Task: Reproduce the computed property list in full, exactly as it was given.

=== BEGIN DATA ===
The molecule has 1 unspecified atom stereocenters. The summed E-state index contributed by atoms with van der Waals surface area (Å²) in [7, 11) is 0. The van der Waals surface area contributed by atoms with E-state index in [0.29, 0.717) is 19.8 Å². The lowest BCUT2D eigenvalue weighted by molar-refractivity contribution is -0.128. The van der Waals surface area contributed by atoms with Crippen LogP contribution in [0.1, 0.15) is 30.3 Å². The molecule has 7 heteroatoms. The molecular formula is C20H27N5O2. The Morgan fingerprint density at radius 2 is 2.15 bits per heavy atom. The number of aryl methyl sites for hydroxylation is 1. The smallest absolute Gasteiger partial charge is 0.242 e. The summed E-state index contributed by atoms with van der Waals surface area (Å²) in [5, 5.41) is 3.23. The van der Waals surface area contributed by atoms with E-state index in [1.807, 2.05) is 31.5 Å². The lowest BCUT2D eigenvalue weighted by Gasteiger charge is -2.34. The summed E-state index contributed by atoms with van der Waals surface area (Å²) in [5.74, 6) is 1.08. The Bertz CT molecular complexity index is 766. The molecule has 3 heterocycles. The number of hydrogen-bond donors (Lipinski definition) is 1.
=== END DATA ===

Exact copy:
The molecule has 1 unspecified atom stereocenters. The summed E-state index contributed by atoms with van der Waals surface area (Å²) in [7, 11) is 0. The van der Waals surface area contributed by atoms with E-state index in [0.29, 0.717) is 19.8 Å². The lowest BCUT2D eigenvalue weighted by molar-refractivity contribution is -0.128. The van der Waals surface area contributed by atoms with Crippen LogP contribution in [0.1, 0.15) is 30.3 Å². The molecule has 7 heteroatoms. The molecular formula is C20H27N5O2. The Morgan fingerprint density at radius 2 is 2.15 bits per heavy atom. The number of aryl methyl sites for hydroxylation is 1. The smallest absolute Gasteiger partial charge is 0.242 e. The summed E-state index contributed by atoms with van der Waals surface area (Å²) in [5, 5.41) is 3.23. The van der Waals surface area contributed by atoms with E-state index in [1.807, 2.05) is 31.5 Å². The lowest BCUT2D eigenvalue weighted by Gasteiger charge is -2.34. The summed E-state index contributed by atoms with van der Waals surface area (Å²) in [5.74, 6) is 1.08. The Bertz CT molecular complexity index is 766. The molecule has 3 heterocycles. The number of hydrogen-bond donors (Lipinski definition) is 1.